In any case, I ummed and ahhed about whether I should stay and tolerate these irritating complaints, or whether I should just leave and make a go of the hotcakes another time. Suffice to say, I did stay and it was worth all the standing around and enduring the whining.

The hotcakes proved ethereally fluffy and the ricotta added a slight tanginess similar to what you would get with buttermilk pancakes, without all the density. I cut a few chunks of Leatherwood Honeycomb and placed them atop a stack of hotcakes and drizzled some honey over. This was a great variation on the customary maple syrup that I usually drench all my pan/hot cakes in. I cannot imagine having these hotcakes with anything else, and although I have never tried these hotcakes with any other condiments I will be hesitant to in the future as the taste of Leatherwood Honey is matchless.

Bill Granger's Ricotta Hotcakes with Leatherwood Honeycomb

Unique to Tasmania, Leatherwood honey is made from the flowering blossoms of the Leatherwood tree. With slight floral notes and spicy tinges, the honey is an acquired taste, and it is not to everyone’s likings. Oddly enough most Australians do not abide by its taste. I however was willing to give this seemingly difficult-tasting honey a go, and the result was a favourable one. Unlike many others I enjoyed the taste; sure it smelt a bit unusual, and it did taste of nectar at first. But different shouldn’t instinctively mean “bad”. The man who sold me the honeycomb mentioned that Australians are apparently too used to the taste of gum honeys, so therefore Leatherwoods honeys have become the eccentric, second-best cousin to these familiar honey varieties. Nonetheless, I am partial when it comes to this honey, and I think it is partly because of the fact that it is unique to Australia. Don’t get me wrong I still love the typical gum honeys, but Leatherwood is definitely a special treat.

Below is Bill’s recipe for Ricotta Hotcakes, including the recipe for Honeycomb Butter. I did not know where to source sugar honeycomb so that is why I opted to use fresh honeycomb. Whether or not you have the honeycomb, be sure to give these hotcakes a bash. I am thinking of making them with some mashed bananas next time; possibly when the exorbitant price for bananas in Australia drop.

Ricotta Hotcakes
(serves 6-8)
The recipe can be found in here and a PDF version can be found here.

1 1/3 cups ricotta
¾ cup milk
4 eggs, separated
1 cup plain all-purpose flour
1 tsp baking powder
a pinch of salt
50g butter

Place ricotta, milk and egg yolks in a bowl and mix to combine.
Sift the flour, baking powder and salt into the ricotta mixture and mix until incorporated.
Place egg whites in a dry clean bowl and whip until stiff peaks form.
Fold egg whites into the batter using a wide metal spoon. Do this in two batches.
Over a low to medium heat, lightly grease a large non-stick frypan with a small portion of butter.
Drop a ladleful of batter into the pan and cook for two minutes or until the edges have turned golden brown.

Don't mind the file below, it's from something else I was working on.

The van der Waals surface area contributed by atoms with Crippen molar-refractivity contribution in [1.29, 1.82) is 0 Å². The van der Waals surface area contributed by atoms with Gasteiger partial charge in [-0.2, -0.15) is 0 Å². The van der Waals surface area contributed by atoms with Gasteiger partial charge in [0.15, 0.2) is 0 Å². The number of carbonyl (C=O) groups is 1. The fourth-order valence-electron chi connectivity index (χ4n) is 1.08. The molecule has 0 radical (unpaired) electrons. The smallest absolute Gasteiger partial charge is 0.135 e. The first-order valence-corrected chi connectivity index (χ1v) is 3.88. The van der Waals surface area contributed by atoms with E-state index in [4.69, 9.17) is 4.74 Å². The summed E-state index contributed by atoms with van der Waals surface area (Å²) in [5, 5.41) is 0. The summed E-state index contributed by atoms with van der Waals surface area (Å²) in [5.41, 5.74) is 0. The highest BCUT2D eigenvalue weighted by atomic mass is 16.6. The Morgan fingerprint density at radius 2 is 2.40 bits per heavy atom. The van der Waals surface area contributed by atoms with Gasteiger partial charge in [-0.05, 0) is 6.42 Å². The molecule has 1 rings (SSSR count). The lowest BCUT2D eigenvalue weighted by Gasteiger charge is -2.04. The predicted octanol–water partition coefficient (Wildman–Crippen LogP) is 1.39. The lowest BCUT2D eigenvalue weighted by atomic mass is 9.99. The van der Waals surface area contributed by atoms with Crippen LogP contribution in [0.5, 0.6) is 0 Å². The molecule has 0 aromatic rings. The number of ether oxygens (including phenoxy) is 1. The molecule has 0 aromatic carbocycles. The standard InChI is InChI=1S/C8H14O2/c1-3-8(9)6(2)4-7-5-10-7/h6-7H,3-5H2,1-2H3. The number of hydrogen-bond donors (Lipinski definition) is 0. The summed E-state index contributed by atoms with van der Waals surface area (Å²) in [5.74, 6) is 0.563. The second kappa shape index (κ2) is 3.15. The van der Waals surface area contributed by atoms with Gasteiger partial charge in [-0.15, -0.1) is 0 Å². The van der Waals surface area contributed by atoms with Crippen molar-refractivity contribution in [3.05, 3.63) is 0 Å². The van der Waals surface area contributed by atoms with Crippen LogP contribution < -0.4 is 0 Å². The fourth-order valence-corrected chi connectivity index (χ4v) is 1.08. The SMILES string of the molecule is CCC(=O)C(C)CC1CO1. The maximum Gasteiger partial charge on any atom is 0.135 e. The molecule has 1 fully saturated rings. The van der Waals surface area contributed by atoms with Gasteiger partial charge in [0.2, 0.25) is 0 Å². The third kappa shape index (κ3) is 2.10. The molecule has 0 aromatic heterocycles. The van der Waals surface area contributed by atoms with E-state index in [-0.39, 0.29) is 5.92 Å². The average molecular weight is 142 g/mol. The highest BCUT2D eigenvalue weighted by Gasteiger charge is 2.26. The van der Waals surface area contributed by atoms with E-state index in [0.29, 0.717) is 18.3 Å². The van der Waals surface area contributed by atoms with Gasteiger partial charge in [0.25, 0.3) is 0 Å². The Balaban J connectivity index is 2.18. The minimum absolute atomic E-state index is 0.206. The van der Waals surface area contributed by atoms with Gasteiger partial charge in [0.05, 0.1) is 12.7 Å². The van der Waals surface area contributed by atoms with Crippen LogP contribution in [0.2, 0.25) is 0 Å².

Flip the hotcakes over and fry until it is cooked through.
Transfer to a plate. Top with appropriate condiments and dust with icing sugar.

NOTE: Hotcake batter can be stored up to 24 hours covered, in the refrigerator.

Honeycomb Butter

250g unsalted butter, softened,
100g sugar honeycomb, crushed with a rolling pin
2 tbsp honey

Place all ingredients in a food processor and blend until smooth. Shape into a log on a plastic wrap, roll, seal and chill in a refrigerator for 2 hours. Store leftover honeycomb butter in the freezer- it’s great on toast.

Bill Granger's Ricotta Hotcakes with Leatherwood Honeycomb

Tuesday, August 08, 2006

Victoire Bakery, Balmain

Chocolate and Grand Marnier Tart

If I were to establish a niche in the food market, bakeries would probably be my thing. I just love bakeries, for me the discovery of a new bakery is cause for sheer elation; it’s like a drug, addictive and insatiable. I am constantly on the hunt, eyes wandering and nose twitching to and fro, searching for evidence of rising dough and baking bread.

The smell of fresh bread baking, the sight of beautiful pastries displayed pristinely in glass cabinets and the sweet taste of satisfaction after the first bite. It is all these things that I truly savour about bakeries; there is just something tangible and sensual about them, perhaps because they are indeed such sensory places. They are places were you can engage each of your senses and in that engagement arises the pleasure of the experience.

The sight of buttery croissants, rich brioches and pain au chocolat; the sweet fragrance of mascarpone and strawberry rhubarb tarts, quiches and madeleines; the crumbly texture of crunchy palmiers or the crusty feel of freshly baked boules, batards and baguettes. A bakery is the height of sensory overload and it is master baker, Myriam Cordellier-Wever and her son Herman Wever who are responsible for setting out this banquet for your senses at Victoire Bakery.

Sourdough Levain Rolls

Located in Balmain, it is undoubtedly one of Sydney’s best bakeries. Neil Perry and QANTAS seem to think so, as Victoire supply both Rockpool and QANTAS First Class with specially made sourdough breads. As I have ardently expressed before, Victoire is one of my favourite things about Balmain. I first fell in love with their chewy levain ficelles two years ago and most bread-loving individuals would agree that there is no one else in Sydney who can attain the same distinguishing balance of crustiness and sourness as that of Victoire’s sourdough.